Lou Grant: s03 e13 – Kids


Lou and Mark

We’re into the back half of season 3 of Lou Grant, with a low key episode poised equally between parallel and contrasting stories sufficiently well-balanced that they couldn’t be defined as A and B.

The official peg for the episode is that the Trib is preparing a series on child labour, for which Rossi is interviewing child star actor Carly Mitchell (Elizabeth Bliss), and Billie is shunted off into a minor role tackling more obviously serious aspects of the problem, down at the courts, to which the episode pays little more than lip-service.

The other story is Lou himself, in his role as Coach to a junior league baseball team, getting involved in the life of basically good kid Mark Donner (Matthew Labyorteux) after discovering that he appears to be being neglected by his divorced mother Meg (Jenny Sullivan), who seems more interested in dating men in the evening than staying in with her son.

Both kids are 12. Carly is leading what anyone who assume is an idyllic life. She’s a star on a soap opera, totally professional, immensely popular, been offered a spin-off show of her own and, yes, you guessed it, very unhappy.

Yes of course, this is venturing into cliche drawer territory, but Bliss’s playing made young Carly a welcomingly calm presence, aware of her responsibilities to everyone, not least the father who gave up his job to manage her career, whilst growing increasingly upset at how her father, who regarded it as his job to worry for her, failed to listen to her wishes: for some normality, like regular schools, friends, Jacques Cousteau movies at the marina, and her prized seashell connection, which he threw out because it smelled, and it nearly made a Network Vice-President faint (can’t say vomit in 1979).

This was the catalyst for Carly to run away, maintaining contact only through Rossi, who was pretty paternalistic about her but respected her need to not be given back to her parents. She’s on the point of agreeing to be taken back when she collapses with some unknown complaint she’s been keeping quiet (from the stomach-grabbing, I suspect it was appendicitis). Once everyone’s reunited, Rossi manages to get the parents to listen to Carly, who wants to give up acting entirely, but who still won’t let Rossi put this off-the-record story in the paper!

Lou’s story was of an entirely different tenor though ultimately it boiled down to the ame thing, a kid not getting enough attention. Carly had love and attention but it was all being paid to an image of her she wasn’t inside. Mark just isn’t getting attention. He lives with a divorced mother who has had to look after him alone since he was two, who has to work to support them, who married young, didn’t go out one night from when he was two to seven and now wants a bit of a life for herself (you can’t say she wants to get in some vigorous sgagging in 1979).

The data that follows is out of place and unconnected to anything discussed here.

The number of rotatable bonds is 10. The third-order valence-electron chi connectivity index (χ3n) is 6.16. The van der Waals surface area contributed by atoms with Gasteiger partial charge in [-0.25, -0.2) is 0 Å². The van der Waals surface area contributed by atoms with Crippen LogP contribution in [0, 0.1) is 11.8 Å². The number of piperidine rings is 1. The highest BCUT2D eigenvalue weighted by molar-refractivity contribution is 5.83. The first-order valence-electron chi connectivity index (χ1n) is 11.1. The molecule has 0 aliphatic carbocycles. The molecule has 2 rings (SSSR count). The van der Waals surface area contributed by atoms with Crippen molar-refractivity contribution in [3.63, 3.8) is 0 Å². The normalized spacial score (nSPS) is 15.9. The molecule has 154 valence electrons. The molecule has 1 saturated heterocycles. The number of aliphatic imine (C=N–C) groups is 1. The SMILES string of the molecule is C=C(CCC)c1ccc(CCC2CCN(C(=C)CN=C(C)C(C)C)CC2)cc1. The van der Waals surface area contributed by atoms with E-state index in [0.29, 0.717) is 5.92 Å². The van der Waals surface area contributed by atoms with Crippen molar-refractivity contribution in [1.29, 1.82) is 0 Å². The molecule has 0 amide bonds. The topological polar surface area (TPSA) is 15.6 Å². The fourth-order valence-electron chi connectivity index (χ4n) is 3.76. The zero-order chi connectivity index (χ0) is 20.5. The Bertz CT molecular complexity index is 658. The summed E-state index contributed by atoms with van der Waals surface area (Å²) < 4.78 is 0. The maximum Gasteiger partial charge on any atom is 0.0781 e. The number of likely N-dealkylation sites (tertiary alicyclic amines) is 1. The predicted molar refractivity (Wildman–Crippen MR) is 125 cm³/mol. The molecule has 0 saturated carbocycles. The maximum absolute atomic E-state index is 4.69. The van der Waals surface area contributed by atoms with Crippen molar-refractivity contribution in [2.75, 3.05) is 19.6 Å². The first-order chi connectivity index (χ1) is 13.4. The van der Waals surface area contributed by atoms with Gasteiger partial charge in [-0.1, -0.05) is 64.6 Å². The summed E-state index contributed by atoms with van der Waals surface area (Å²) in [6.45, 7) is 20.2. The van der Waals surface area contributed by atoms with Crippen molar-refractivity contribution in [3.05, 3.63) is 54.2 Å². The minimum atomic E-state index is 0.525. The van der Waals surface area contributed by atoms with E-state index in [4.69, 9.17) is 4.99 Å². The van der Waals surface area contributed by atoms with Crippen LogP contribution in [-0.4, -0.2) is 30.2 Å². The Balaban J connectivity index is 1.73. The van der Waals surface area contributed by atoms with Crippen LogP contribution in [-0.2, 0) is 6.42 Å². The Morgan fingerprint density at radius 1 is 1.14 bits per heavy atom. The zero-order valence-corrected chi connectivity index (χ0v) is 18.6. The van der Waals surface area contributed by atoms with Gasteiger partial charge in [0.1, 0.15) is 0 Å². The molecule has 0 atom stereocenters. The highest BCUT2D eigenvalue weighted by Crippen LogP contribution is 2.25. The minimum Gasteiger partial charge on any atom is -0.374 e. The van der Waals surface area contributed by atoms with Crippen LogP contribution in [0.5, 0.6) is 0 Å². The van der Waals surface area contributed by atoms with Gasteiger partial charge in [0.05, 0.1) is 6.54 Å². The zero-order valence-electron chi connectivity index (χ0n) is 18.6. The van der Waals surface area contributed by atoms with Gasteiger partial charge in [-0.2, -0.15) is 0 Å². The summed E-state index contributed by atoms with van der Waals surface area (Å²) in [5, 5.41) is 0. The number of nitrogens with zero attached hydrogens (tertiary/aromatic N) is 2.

The problem is that when Meg is there, she’s no good at boundaries, seting limits and discipline, the kind of attention a 12 year old needs when their testing boundaries. Mark is trying to make Lou into a father figure, his own living out of town and being too busy to even come see him, even to the extent of trying to set him up to date Meg (who thought that was what Lou was interested in). But he was in danger of losing himself: ranting at an umpire who called him Out, fuming at Lou that it was his fault he didn’t swing, stealing an expensive baseball bat from the store where his Mom works, breaking Lou’s window with a baseball when Lou tried to stop him blaming everybody else and making excuses and understand his responsibility.

In the end, Mark wound up starting down the path towards rehabilitation. His was a mental, not a situational change, so you had to take it a bit on trust, but the show’s general prime time penchant for happy endings told you that that was what it would be.

Two minor points about the episode: the imdb cast list for this week revealed that the only other kid on Lou’s team that was given a name was being played by a young Michael J Fox, whilst Jenny Sullivan, a nicely attractive actress of a certain age, seemed very familiar to be, both in her face and especially her throaty voice without me being to place just who I was recalling.

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